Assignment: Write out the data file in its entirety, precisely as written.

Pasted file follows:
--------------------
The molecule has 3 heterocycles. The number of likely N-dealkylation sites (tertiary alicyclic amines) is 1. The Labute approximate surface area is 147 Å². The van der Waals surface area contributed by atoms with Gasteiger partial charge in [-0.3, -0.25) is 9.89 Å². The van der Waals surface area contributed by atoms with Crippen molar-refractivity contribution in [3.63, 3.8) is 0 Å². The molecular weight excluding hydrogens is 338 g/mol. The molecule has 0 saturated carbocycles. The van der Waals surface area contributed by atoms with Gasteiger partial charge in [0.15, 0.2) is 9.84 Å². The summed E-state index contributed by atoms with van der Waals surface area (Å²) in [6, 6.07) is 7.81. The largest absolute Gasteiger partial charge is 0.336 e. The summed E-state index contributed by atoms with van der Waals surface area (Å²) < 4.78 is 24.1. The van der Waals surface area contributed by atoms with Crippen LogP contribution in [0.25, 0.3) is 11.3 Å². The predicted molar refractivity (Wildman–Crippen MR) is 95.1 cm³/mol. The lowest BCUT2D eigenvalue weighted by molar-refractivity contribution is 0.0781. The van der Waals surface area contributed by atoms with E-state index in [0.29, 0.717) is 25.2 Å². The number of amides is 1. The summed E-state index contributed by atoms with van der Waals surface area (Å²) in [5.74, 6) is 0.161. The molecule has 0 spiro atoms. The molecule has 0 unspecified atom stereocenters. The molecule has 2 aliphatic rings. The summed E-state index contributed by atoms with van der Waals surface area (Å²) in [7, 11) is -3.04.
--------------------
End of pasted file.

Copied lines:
The molecule has 3 heterocycles. The number of likely N-dealkylation sites (tertiary alicyclic amines) is 1. The Labute approximate surface area is 147 Å². The van der Waals surface area contributed by atoms with Gasteiger partial charge in [-0.3, -0.25) is 9.89 Å². The van der Waals surface area contributed by atoms with Crippen molar-refractivity contribution in [3.63, 3.8) is 0 Å². The molecular weight excluding hydrogens is 338 g/mol. The molecule has 0 saturated carbocycles. The van der Waals surface area contributed by atoms with Gasteiger partial charge in [0.15, 0.2) is 9.84 Å². The summed E-state index contributed by atoms with van der Waals surface area (Å²) in [6, 6.07) is 7.81. The largest absolute Gasteiger partial charge is 0.336 e. The summed E-state index contributed by atoms with van der Waals surface area (Å²) < 4.78 is 24.1. The van der Waals surface area contributed by atoms with Crippen LogP contribution in [0.25, 0.3) is 11.3 Å². The predicted molar refractivity (Wildman–Crippen MR) is 95.1 cm³/mol. The lowest BCUT2D eigenvalue weighted by molar-refractivity contribution is 0.0781. The van der Waals surface area contributed by atoms with E-state index in [0.29, 0.717) is 25.2 Å². The number of amides is 1. The summed E-state index contributed by atoms with van der Waals surface area (Å²) in [5.74, 6) is 0.161. The molecule has 0 spiro atoms. The molecule has 0 unspecified atom stereocenters. The molecule has 2 aliphatic rings. The summed E-state index contributed by atoms with van der Waals surface area (Å²) in [7, 11) is -3.04.